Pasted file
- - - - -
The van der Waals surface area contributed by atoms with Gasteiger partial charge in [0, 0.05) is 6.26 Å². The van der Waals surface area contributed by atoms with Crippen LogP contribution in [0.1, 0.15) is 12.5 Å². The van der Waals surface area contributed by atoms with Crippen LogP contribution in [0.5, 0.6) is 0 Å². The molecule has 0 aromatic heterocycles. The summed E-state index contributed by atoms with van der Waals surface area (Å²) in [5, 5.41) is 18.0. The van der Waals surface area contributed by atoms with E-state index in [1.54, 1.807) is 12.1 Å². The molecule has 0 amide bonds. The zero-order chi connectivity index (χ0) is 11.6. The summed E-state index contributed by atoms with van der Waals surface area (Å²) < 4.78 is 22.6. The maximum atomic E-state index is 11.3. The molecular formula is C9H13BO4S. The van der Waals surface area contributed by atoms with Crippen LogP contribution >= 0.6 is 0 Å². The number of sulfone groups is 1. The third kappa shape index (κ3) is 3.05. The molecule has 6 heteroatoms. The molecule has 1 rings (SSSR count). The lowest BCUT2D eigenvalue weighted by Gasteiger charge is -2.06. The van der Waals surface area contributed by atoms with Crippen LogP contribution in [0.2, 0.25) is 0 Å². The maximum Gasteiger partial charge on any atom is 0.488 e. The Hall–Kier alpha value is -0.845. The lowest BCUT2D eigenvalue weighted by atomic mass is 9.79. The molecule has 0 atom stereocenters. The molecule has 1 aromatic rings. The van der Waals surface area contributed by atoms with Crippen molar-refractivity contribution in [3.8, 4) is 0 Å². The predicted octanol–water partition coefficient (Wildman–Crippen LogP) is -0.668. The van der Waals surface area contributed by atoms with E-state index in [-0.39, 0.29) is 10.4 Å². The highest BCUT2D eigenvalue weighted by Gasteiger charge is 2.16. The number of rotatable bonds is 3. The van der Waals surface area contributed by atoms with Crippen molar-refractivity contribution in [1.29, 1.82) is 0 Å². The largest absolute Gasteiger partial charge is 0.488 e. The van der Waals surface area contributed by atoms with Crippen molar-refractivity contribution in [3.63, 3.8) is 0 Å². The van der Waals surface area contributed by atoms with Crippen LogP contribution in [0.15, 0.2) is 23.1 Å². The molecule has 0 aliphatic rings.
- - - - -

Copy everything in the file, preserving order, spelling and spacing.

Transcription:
The van der Waals surface area contributed by atoms with Gasteiger partial charge in [0, 0.05) is 6.26 Å². The van der Waals surface area contributed by atoms with Crippen LogP contribution in [0.1, 0.15) is 12.5 Å². The van der Waals surface area contributed by atoms with Crippen LogP contribution in [0.5, 0.6) is 0 Å². The molecule has 0 aromatic heterocycles. The summed E-state index contributed by atoms with van der Waals surface area (Å²) in [5, 5.41) is 18.0. The van der Waals surface area contributed by atoms with E-state index in [1.54, 1.807) is 12.1 Å². The molecule has 0 amide bonds. The zero-order chi connectivity index (χ0) is 11.6. The summed E-state index contributed by atoms with van der Waals surface area (Å²) < 4.78 is 22.6. The maximum atomic E-state index is 11.3. The molecular formula is C9H13BO4S. The van der Waals surface area contributed by atoms with Crippen LogP contribution >= 0.6 is 0 Å². The number of sulfone groups is 1. The third kappa shape index (κ3) is 3.05. The molecule has 6 heteroatoms. The molecule has 1 rings (SSSR count). The lowest BCUT2D eigenvalue weighted by Gasteiger charge is -2.06. The van der Waals surface area contributed by atoms with Crippen LogP contribution in [0.2, 0.25) is 0 Å². The maximum Gasteiger partial charge on any atom is 0.488 e. The Hall–Kier alpha value is -0.845. The lowest BCUT2D eigenvalue weighted by atomic mass is 9.79. The molecule has 0 atom stereocenters. The molecule has 1 aromatic rings. The van der Waals surface area contributed by atoms with Crippen molar-refractivity contribution in [3.8, 4) is 0 Å². The predicted octanol–water partition coefficient (Wildman–Crippen LogP) is -0.668. The van der Waals surface area contributed by atoms with E-state index in [-0.39, 0.29) is 10.4 Å². The highest BCUT2D eigenvalue weighted by Gasteiger charge is 2.16. The number of rotatable bonds is 3. The van der Waals surface area contributed by atoms with Crippen molar-refractivity contribution in [1.29, 1.82) is 0 Å². The largest absolute Gasteiger partial charge is 0.488 e. The van der Waals surface area contributed by atoms with Crippen molar-refractivity contribution in [3.63, 3.8) is 0 Å². The van der Waals surface area contributed by atoms with Crippen LogP contribution in [0.15, 0.2) is 23.1 Å². The molecule has 0 aliphatic rings.